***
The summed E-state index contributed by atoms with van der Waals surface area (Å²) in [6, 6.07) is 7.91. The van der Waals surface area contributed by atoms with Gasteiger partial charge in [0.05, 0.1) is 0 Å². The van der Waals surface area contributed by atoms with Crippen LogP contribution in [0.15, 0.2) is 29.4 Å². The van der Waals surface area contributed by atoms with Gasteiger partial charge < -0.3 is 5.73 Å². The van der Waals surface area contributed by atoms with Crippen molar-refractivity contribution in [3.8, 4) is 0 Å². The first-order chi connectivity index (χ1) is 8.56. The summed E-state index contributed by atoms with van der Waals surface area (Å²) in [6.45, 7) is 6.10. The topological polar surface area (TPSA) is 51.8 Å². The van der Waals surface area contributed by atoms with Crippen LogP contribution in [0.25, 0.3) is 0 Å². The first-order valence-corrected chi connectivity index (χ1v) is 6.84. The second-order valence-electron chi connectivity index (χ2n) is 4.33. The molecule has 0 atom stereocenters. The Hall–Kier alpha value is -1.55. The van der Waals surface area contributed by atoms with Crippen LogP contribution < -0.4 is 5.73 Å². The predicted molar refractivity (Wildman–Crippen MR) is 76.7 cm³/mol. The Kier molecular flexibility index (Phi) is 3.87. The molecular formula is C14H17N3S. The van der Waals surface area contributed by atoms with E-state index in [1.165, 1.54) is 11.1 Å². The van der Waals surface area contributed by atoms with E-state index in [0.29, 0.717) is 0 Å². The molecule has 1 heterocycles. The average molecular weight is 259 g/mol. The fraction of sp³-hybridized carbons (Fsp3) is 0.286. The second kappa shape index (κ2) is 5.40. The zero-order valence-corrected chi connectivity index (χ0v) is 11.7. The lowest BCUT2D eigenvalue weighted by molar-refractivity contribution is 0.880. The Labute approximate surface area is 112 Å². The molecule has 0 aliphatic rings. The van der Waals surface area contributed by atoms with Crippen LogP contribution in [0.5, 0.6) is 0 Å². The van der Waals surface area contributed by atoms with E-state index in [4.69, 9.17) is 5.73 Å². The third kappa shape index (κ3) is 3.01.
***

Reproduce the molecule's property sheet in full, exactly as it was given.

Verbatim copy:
The summed E-state index contributed by atoms with van der Waals surface area (Å²) in [6, 6.07) is 7.91. The van der Waals surface area contributed by atoms with Gasteiger partial charge in [0.05, 0.1) is 0 Å². The van der Waals surface area contributed by atoms with Crippen LogP contribution in [0.15, 0.2) is 29.4 Å². The van der Waals surface area contributed by atoms with Gasteiger partial charge < -0.3 is 5.73 Å². The van der Waals surface area contributed by atoms with Crippen molar-refractivity contribution in [3.8, 4) is 0 Å². The first-order chi connectivity index (χ1) is 8.56. The summed E-state index contributed by atoms with van der Waals surface area (Å²) in [6.45, 7) is 6.10. The topological polar surface area (TPSA) is 51.8 Å². The van der Waals surface area contributed by atoms with Crippen LogP contribution in [0.25, 0.3) is 0 Å². The first-order valence-corrected chi connectivity index (χ1v) is 6.84. The second-order valence-electron chi connectivity index (χ2n) is 4.33. The molecule has 0 atom stereocenters. The Hall–Kier alpha value is -1.55. The van der Waals surface area contributed by atoms with Crippen LogP contribution < -0.4 is 5.73 Å². The predicted molar refractivity (Wildman–Crippen MR) is 76.7 cm³/mol. The Kier molecular flexibility index (Phi) is 3.87. The molecular formula is C14H17N3S. The van der Waals surface area contributed by atoms with E-state index in [1.165, 1.54) is 11.1 Å². The van der Waals surface area contributed by atoms with E-state index in [0.29, 0.717) is 0 Å². The molecule has 1 heterocycles. The average molecular weight is 259 g/mol. The fraction of sp³-hybridized carbons (Fsp3) is 0.286. The second kappa shape index (κ2) is 5.40. The zero-order valence-corrected chi connectivity index (χ0v) is 11.7. The lowest BCUT2D eigenvalue weighted by molar-refractivity contribution is 0.880. The Labute approximate surface area is 112 Å². The molecule has 0 aliphatic rings. The van der Waals surface area contributed by atoms with Crippen LogP contribution in [0.5, 0.6) is 0 Å². The van der Waals surface area contributed by atoms with E-state index in [4.69, 9.17) is 5.73 Å². The third kappa shape index (κ3) is 3.01.